I was up early in the morning and walking around a town called Luang Nam Tha, it is a small town and lots is based on the tourists.  There are trekking and tourist shops everywhere and they are all selling pretty much the same packages.  I had found one on my walk and not sure why it stuck out but I went in and had a great conversation with the owner.  He had the same packages as everyone else but I told him I was looking for something different.  He got a big smile on his face and said I think I have a trek for you.  He had been working with a village over the last few weeks and was putting together a new trek to it.This village had never had white people in it before and came to him as they thought they wanted to be part of the tourist trade and improve their village.  They had a rough plan of what the trip would entail and he asked me to help him with the English on his description of what they were planning.  Can you imagine him asking me, I just looked at him and said that I was horrible at English but if it helped him I would try.  I looked over the description and knew it was exactly what I was looking for.  I asked when would they be able to go and he said that he would like to try for the next day if he could get enough people.  He wanted 6 for the trip and since I was with 2 others we were half way there.  I met up with him again in the afternoon and he said everything was a go that we had 7 people.  I was very excited and the rest of the day flew by.  To tell you the truth I do not remember that much of touring around that day because I kept thinking about the trek.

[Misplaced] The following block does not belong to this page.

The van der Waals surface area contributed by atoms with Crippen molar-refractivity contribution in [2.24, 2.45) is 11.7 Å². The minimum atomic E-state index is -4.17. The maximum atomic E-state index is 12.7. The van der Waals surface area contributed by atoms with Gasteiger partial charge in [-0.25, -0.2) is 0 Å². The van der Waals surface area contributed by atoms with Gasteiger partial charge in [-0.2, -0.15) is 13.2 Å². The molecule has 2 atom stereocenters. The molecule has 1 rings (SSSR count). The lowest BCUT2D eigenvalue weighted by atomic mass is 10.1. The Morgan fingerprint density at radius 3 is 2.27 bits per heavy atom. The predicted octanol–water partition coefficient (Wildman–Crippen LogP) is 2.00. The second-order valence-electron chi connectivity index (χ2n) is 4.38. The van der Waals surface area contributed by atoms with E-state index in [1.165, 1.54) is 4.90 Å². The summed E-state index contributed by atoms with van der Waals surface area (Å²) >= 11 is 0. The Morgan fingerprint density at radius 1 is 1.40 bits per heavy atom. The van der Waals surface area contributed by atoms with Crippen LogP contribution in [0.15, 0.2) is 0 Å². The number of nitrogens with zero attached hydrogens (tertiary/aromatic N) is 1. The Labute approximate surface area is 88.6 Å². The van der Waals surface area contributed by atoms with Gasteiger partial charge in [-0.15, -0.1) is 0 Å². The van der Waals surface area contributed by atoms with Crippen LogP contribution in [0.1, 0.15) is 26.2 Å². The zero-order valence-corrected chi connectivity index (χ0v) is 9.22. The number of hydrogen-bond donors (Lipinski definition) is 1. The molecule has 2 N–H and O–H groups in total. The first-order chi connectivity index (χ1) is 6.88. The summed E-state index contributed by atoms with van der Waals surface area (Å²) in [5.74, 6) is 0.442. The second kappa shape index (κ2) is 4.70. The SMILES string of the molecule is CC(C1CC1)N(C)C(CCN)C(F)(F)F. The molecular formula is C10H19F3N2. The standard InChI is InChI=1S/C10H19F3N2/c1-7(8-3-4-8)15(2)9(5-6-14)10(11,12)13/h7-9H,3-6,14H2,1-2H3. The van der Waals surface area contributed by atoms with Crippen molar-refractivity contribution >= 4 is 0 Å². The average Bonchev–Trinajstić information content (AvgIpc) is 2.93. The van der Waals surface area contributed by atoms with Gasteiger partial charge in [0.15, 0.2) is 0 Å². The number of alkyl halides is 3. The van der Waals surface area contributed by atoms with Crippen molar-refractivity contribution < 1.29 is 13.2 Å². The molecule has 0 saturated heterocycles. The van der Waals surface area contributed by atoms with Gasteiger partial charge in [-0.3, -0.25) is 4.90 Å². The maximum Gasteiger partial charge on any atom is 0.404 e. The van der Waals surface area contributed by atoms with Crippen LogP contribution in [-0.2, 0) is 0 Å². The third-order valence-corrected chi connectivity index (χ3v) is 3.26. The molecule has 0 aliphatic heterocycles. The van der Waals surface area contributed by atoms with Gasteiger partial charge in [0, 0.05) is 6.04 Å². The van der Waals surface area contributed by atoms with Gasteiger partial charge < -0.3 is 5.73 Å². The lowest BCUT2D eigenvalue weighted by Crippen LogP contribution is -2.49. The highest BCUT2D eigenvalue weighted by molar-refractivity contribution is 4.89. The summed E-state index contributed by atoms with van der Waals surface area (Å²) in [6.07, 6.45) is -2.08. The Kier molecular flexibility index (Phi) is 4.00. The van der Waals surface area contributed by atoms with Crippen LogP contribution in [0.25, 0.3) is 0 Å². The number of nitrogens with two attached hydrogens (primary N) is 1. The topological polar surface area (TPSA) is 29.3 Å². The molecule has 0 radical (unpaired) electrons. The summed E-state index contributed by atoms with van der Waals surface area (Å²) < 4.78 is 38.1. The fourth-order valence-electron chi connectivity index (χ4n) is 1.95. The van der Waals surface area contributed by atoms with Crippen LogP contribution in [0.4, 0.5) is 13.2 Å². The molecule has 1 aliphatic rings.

We all met in the morning and ended up having a group of 9.  Two young English couples (Alex and Amy,David and Stacey, one french couple ( still no idea what there names are cause no one could understand them) and the three of us (Andrej, Phillip and me).  We took a truck out to a village called Sopseen and it was very quiet as we slowly got to know one another.  This is where the trek started.  It took a bit for them to get the guides all organized but as this was happening we got to watch the locals at work.  They were working on building a new home and chiseling holes in big beams to put 2×4’s through.  It looked like a lot of work and there were at least a dozen men working on it.  The little children had their own chisels and hammers and trying to make holes in the wood but were not getting very far.  Some of the men were using hammers others used pieces of wood or what ever was around to hammer the chisel.  We had 2 guides from the tour company (Dan and Don) and then 2 others from the village joined us.  One was a young boy that helped carry some supplies for our lunch and the other was an older lady that also carried some supplies and was our cook.  She walked at the back of the pack and while carrying everything on her head she knitted while she walked.  The rest of us were concentrating on where we were going and there is no way I could imagine knitting as we walked.  She spoke no English but she always had a smile for me when I smiled at her.  We trekked into the forest for about 3 hours going up and down mountains.  The scenery we were walking through was amazing except for the very gray sky.  It was not cloudy but very smoky from burning rice fields and forest.  At this time of year the whole north area of South East Asia is covered in a haze from the burning.  It happens all through Thailand, Laos, Vietnam and China.  It would be amazing to see this area with a blue sky and green rice fields but I am here during the dry season and 35-40 degree temperatures.  When we stopped for lunch the old Laos lady put down banana leaves that we all missed her getting as we walked and that became our table.  Next she plopped down a clump of sticky rice for each of us and finally in the middle she made piles of the other things we were eating.  Some were all veg and others had some noodles and chicken.  There were no plates so we all sat around the table she created and used our hands.  It reminded me of Fiji and some of the meals I ate there.  I thought it was great and I knew I was on the right trek for me.  I am not sure every one liked the idea a lot especially the French couple but at least we started talking more and getting to know one another.  After our lunch the lady and young boy headed back to their village as they only came along to carry our food for the day, how nice was that for them to do it.  Our 2 guides knew the way to the village we were headed for and so we were off.  Again up and down mountains and actually the trek itself was pretty difficult.  I stayed near the back of the group and chatted with Dan as we walked.  I asked what his real Laos name was and he told me Dan, not sure I believed him but if that is what he wanted to be called then that is what I would use.  We were at the top of one hill and he pointed out to the bottom and the little village we were headed.  As we walked into the village the children came to see us but when we got close they ran off, not sure if they were scared or had no idea what else to do.  We were met by the chief and taken to a home and sat down to rest for a bit.  The children were curious but stayed a good distance away.  I asked the chief if would be okay to take a picture of the children and he was okay with that.  When the children saw what I was doing they hide behind a post in single file and I just giggled.  We were then escorted on a tour of the village and on the way I took a pic of the chief and another older man.  I went and showed the pic to them and they smiled at seeing their image in the camera.  I then tried to take another pic of the children but they ran away until the chief told them to come back and said it was okay.  I took a pic of a group of them and then held out the camera for them to see.  They were very hesitant but slowly made their way to me and looked at the picture.  Then I took another and showed them again, and soon they were all giggling at each other.  For the rest of the tour of the village the children were almost posing as we took pics and showed them.  The village itself was in way better shape than what I expected.  They had 340 people living there and it was very remote with no roads to it.  They had a good water supply and lots of gardens to feed off of.  Lots of animals were around including chickens, ducks, pigs and lots of dogs.  Most of the houses were in good shape and all made by the villagers.  The only thing I thought that was missing was toilet facilities.  We were told before that there would be no toilets there but I was still surprised that none of the home had anything.  They go in the forest and I guess the animals end up eating it at some point.  I know that is not good but that is what they have been doing for years.  After the tour we had some free time to do whatever we wanted.  So watched as they prepared our meal and explained what we were getting and how they cook in the village.  I watched for a while and others just continued to tour around the village.  At one part of the stream is their bathing area and we got to go there and freshen up, not everyone did but I sure did and it felt great to get the dirt of the day off.  After that I was just sitting and taking it all in and Dan came and sat beside me.  We had a great talk about the village and how it worked and how the future of it looked.  I was a little confused at how nice the village was and wondered how they were able to get everything they had.  Most of it came from hard work as they grow enough rice during the season to feed there entire village for the year and still have extra to sell at the market.  They also harvest other crops at other times of the year to get some extra money.  Everything in the village is about business just like everywhere else in the world.  All those animals they have including the dos are income and are sold to the highest bidder at markets close to the village.  I told him I was interested/concerned as to what will happen to the village as more tourists come here and they earn more money that way.  Will they get lazy and use the tourist dollars instead of growing that next rice field or selling a pig.  I know several others in the group were not very happy with what they saw at the village and not sure how to take it all.  I kept and open mind and hoped that they would use the money for good things like maybe proper toilet facilities for themselves. I was curious about been told we were the first westerners in the village and if that was actually true. It was true but most of the people there had seen westerners before in town but were still very unsure about us. Our supper was very similar to our lunch and everything on the banana leaves and we used our hands again.  To start the dinner off the chief offered us a drink of Lao Lao which is their variation of alcohol.  It is made from rice and was very sweet, it was similar to mead or mulled wine.  It tasted okay and after everyone had some we had our dinner.  The food was very tasty or at least to me it was.  After the dinner we were offered more Lao Lao and were able to ask them questions.  We also got them to ask us some.  An evening of drinking and conversation continued until it was time for bed.  They had the upper level of 2 houses set up with mats, blankets and mosquito nets for all of us. The morning came early with the noises of all the chickens and other animals.  It took a long time to get going because they had to cook our breakfast and lunch before we could leave.  We saw the take a chicken and that was part of our breakfast which included sticky rice again (well it cam with every meal) and the same type of stuff we had for lunch and dinner the day before.  This gave us time to see more of the village and time to chat if we wanted.  We left the village at around 10:30 for our trek back to the city.  We headed off in a different direction than we came and this time we had 2 young men with us to guide us.  That turned out to be very important as they way they took us had not been used in a very long time and they had to cut through a lot of jungle to recreate the path again.  It was very impressive to watch them cut away the forest with their machetes and clearing a path for us.  It was very slow going for a big part but I really enjoyed it.  I could hear the birds chirping and other sounds of the jungle, I guess it doesn’t take much these days to make me happy.After 3 hours of trekking we stopped and had our lunch just like the day before and the 2 guides from the village headed back to their home.  The path was much easier after this except one part where they had cut down part of the jungle to make a rice field and had not burnt it yet so we had to cross all this bamboo and trees.  It made it fun and adventurous for me.  We ended at a village called Simoudom where we were met by a truck to drive us back to Luang Nam Tha.  I was so happy that i got to do the trek and see this village and there is only one thing that I was disappointed about.  After all the trekking and questions I was not smart enough to ask the name of the village so I actually have no idea where we went. I could show you on a map but how dumb not to get the actual name.